In this issue

Jonathan Tobin: Defending the Right to a Jewish State

Heather Hale: Compliment your kids without giving them big heads

Megan Shauri: 10 ways you are ruining your own happiness

Carolyn Bigda: 8 Best Dividend Stocks for 2015

Kiplinger's Personal Finance editors: 7 Things You Didn't Know About Paying Off Student Loans

Samantha Olson: The Crucial Mistake 55% Of Parents Are Making At Their Baby's Bedtime

Densie Well, Ph.D., R.D. Open your eyes to yellow vegetables

The Kosher Gourmet by Megan Gordon With its colorful cache of purples and oranges and reds, COLLARD GREEN SLAW is a marvelous mood booster --- not to mention just downright delish
April 18, 2014

Rabbi Yonason Goldson: Clarifying one of the greatest philosophical conundrums in theology

Caroline B. Glick: The disappearance of US will

Megan Wallgren: 10 things I've learned from my teenagers

Lizette Borreli: Green Tea Boosts Brain Power, May Help Treat Dementia

John Ericson: Trying hard to be 'positive' but never succeeding? Blame Your Brain

The Kosher Gourmet by Julie Rothman Almondy, flourless torta del re (Italian king's cake), has royal roots, is simple to make, . . . but devour it because it's simply delicious

April 14, 2014

Rabbi Dr Naftali Brawer: Passover frees us from the tyranny of time

Greg Crosby: Passing Over Religion

Eric Schulzke: First degree: How America really recovered from a murder epidemic

Georgia Lee: When love is not enough: Teaching your kids about the realities of adult relationships

Cameron Huddleston: Freebies for Your Lawn and Garden

Gordon Pape: How you can tell if your financial adviser is setting you up for potential ruin

Dana Dovey: Up to 500,000 people die each year from hepatitis C-related liver disease. New Treatment Has Over 90% Success Rate

Justin Caba: Eating Watermelon Can Help Control High Blood Pressure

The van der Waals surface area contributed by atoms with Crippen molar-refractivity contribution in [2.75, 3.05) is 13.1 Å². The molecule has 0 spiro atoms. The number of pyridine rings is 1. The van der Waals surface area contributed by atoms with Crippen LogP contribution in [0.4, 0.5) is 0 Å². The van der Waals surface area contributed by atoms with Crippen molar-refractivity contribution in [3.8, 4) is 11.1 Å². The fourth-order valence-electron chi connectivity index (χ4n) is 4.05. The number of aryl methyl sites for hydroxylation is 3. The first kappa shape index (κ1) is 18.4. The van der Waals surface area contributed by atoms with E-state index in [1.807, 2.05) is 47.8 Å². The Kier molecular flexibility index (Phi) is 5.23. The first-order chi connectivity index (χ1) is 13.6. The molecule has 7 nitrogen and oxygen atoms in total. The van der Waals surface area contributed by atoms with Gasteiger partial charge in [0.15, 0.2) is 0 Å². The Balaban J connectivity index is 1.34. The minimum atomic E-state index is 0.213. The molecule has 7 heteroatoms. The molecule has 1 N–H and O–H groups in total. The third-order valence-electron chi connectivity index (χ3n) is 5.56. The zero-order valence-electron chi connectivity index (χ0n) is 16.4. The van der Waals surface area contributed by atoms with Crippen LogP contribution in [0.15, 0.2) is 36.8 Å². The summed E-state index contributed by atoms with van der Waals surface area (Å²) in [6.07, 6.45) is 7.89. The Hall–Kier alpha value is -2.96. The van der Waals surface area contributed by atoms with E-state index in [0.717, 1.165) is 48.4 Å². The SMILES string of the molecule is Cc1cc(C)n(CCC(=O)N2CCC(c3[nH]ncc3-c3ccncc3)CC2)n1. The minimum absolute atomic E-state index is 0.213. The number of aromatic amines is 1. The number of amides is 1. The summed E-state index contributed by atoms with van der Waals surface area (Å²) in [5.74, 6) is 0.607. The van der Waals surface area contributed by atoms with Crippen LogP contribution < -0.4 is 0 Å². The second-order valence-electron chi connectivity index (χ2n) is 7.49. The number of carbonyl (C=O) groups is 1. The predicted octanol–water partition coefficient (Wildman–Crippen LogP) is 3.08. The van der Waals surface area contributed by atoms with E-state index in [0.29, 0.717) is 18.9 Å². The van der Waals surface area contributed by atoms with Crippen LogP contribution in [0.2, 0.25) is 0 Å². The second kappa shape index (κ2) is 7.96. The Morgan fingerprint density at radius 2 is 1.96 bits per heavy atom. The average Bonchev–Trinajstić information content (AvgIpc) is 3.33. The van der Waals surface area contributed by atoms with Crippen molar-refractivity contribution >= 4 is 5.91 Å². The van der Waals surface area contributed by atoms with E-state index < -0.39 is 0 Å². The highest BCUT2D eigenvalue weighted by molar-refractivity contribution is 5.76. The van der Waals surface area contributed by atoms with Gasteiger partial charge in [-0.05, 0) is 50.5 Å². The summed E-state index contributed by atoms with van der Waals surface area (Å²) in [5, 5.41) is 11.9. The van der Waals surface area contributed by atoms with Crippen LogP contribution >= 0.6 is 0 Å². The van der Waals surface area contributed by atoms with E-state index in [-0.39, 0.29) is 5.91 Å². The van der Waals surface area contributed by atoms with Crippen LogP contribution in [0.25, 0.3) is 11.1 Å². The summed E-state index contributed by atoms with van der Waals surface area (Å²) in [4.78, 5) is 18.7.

The Kosher Gourmet by Joshua E. London and Lou Marmon Don't dare pass over these Pesach picks for Manischewitz!

April 11, 2014

Rabbi Hillel Goldberg: Silence is much more than golden

Caroline B. Glick: Forgetting freedom at Passover

Susan Swann: How to value a child for who he is, not just what he does

Cameron Huddleston: 7 Financial Tasks You Should Tackle Right Now

Sandra Block and Lisa Gerstner: How to Profit From Your Passion

Susan Scutti: A Simple Blood Test Might Soon Diagnose Cancer

Chris Weller: Have A Slow Metabolism? Let Science Speed It Up For You

The Kosher Gourmet by Diane Rossen Worthington Whitefish Terrine: A French take on gefilte fish

April 9, 2014

Jonathan Tobin: Why Did Kerry Lie About Israeli Blame?

Samuel G. Freedman: A resolution 70 years later for a father's unsettling legacy of ashes from Dachau

Jessica Ivins: A resolution 70 years later for a father's unsettling legacy of ashes from Dachau

Kim Giles: Asking for help is not weakness

Kathy Kristof and Barbara Hoch Marcus: 7 Great Growth Israeli Stocks

Matthew Mientka: How Beans, Peas, And Chickpeas Cleanse Bad Cholesterol and Lowers Risk of Heart Disease

Sabrina Bachai: 5 At-Home Treatments For Headaches

The Kosher Gourmet by Daniel Neman Have yourself a matzo ball: The secrets bubby never told you and recipes she could have never imagined

April 8, 2014

Lori Nawyn: At Your Wit's End and Back: Finding Peace

Susan B. Garland and Rachel L. Sheedy: Strategies Married Couples Can Use to Boost Benefits

David Muhlbaum: Smart Tax Deductions Non-Itemizers Can Claim